The pandemic has impacted people’s lives by hitting them in their wallets and pantry over the past 18 months.
However, food insecurity has been present in the Sacramento region even since before COVID-19.
“So food insecurity was an issue for Sacramento County before the pandemic began,” Melanie Flood, Communications Director for the Sacramento Food Bank, said on Insight. “But what many people don’t know is that our numbers were higher for hunger than state and national averages before this pandemic even began.”
Flood said that the food bank was seeing 150,000 clients a month before the pandemic started. At the height of the pandemic, the food bank was seeing 300,000 a month.
When looking back at the 2008 recession, she explained the elevated numbers they saw never went down, meaning that new people have started frequenting the food bank.
“So we’re serving more and more clients who have never had to utilize a food program before,” Flood said.
The Sacramento Food Bank is also planning for some level of sustainability through the future, knowing that they’ll “be serving these people for many, many, many years to come.”
CapRadio’s Insight Host Vicki Gonzalez spoke with Flood about food insecurity in Sacramento County and how the pandemic has made the issue balloon.
This interview has been edited for clarity and length
On why Sacramento County has above average food insecurity rates
Well, it’s really because there was a gap in the number of people we were reaching. We were reaching about 150,000 people a month throughout our network of partner agencies that we partner with to serve these people.
But at the time, the food insecurity numbers were about 215,000 people. So at that time, there was a gap of around 65,000 people that we weren’t serving … We were putting out around 20 million pounds of food, pre-COVID, which equates to around 23 million meals.
So then, during COVID, that grew exponentially. We were serving 38 million pounds of food, which equates to 32 million meals. And when you think about something like that, that can really break the system.
So when people were told to stay at home, a lot of our partner agencies were run by volunteers who are retired, so we had to bring in the National Guard. They did an incredible job.
But, at the end of the day, we look at our organization, and we worry about sustainability, and we don’t see numbers going down. It’s concerning.
On partnerships that helped distribute food
… I think a lot of the learning lessons we took away from that was looking at who we could partner [with] within our community that could help us build upon the small amount of resources we had at the time.
Paratransit is a partnership that was a very positive thing that came out of the pandemic. We partnered with them to reach seniors that were isolated and also people with disabilities.
We [also] partnered with school districts in Sacramento County to reach not only children, but their families as well … If you look at our food bank campus, and look at a school district — that is right where our food bank campuses [are] off of Bell Avenue — you will see that 94% of the children there are on free or reduced lunch.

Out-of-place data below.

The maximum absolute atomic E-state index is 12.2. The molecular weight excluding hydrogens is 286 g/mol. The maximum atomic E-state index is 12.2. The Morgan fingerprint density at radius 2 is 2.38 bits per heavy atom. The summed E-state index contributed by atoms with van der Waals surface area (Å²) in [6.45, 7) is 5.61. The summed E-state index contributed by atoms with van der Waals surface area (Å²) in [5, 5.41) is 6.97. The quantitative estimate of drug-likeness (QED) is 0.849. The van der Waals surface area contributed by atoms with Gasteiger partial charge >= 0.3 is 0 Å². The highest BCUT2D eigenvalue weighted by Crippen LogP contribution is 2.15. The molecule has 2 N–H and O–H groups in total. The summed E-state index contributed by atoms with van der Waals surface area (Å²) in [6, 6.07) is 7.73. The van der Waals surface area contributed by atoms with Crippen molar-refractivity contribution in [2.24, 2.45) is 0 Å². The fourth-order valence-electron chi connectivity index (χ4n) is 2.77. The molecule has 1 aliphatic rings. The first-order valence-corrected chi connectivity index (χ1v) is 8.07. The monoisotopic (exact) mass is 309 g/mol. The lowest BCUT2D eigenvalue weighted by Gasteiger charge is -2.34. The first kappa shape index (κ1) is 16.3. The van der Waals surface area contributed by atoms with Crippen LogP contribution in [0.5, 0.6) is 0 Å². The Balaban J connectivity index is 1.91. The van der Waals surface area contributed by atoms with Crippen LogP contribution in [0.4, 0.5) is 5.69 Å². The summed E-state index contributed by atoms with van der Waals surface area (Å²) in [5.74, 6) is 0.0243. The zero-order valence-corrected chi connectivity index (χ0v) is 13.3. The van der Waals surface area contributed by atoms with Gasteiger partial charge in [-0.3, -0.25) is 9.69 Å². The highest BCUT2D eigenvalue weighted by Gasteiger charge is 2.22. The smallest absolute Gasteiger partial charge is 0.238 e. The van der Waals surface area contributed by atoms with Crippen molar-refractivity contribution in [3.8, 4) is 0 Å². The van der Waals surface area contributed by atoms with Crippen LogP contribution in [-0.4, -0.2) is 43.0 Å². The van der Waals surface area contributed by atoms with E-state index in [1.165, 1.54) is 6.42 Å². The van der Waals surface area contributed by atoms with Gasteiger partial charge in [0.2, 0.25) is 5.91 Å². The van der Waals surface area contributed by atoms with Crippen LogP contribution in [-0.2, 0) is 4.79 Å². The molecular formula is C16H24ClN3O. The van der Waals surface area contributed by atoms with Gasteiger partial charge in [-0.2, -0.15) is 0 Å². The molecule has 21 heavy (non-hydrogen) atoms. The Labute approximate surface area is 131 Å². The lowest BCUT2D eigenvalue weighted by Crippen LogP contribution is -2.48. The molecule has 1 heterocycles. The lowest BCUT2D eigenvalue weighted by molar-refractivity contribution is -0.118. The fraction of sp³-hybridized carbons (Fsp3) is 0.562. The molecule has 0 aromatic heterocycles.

So the need is already great. When we partnered with school districts, we wanted to make sure that we could also help feed their families as well, because a lot of those programs, you can't send a box of food home for the parents, but the parents might not be working, and they're hungry too. Or they're skipping meals to make sure that their children are fed.
A lot of wonderful partnerships have come out of the pandemic, which we are going to continue moving forward with.
On how the food bank system works in Sacramento County
So we are the food bank for the county. Every county has a food bank [and] we’re a partner distribution organization of Feeding America. And how we work is we’re a “spoke and wheel” model.
So you can kind of think of us as being like a bank — a bank of food and people. We’re kind of the wholesaler and the retailer. The food pantries and the food closets and the food agencies and the churches and the charities, they come to us to make withdrawals.
So they pick up food and then we send food out to our community through those agencies. Those partnerships are of the utmost importance to us. We want to make sure that we reach people in areas that we call food deserts, areas that people don’t have access to healthy and nutritious food.
On the return of the “Run To Feed The Hungry” Thanksgiving Day event~
We’re back, and we’re better than ever. We’re super excited to be able to bring the event back to the community.
This is our 28th year of doing the event. We did have to go virtual last year due to covid, but we’re super excited that we’re able to open registration and welcome our community back … after having a really tough [year].
So what I do want to reiterate is we care the most about keeping our community safe … we are following the CDC and local officials very closely … and we will follow any guidelines that they put out … I do want everyone to know that we are offering the virtual option as well, so if people don’t feel comfortable going out to race with a bunch of people … they can absolutely [still] register for the run …
And [the run] does bring a lot of money to our organization, which is really important. It raises nearly a million dollars and we use that money directly to help our community. So what I do want to reiterate as well is … [that] every time someone gives a dollar to our organization, it equals five meals for a family. So if you feel like you can’t make a difference, you absolutely can. One dollar, five meals.
A previous version of this story contained a repeated quote from Melanie Flood. It has been removed.
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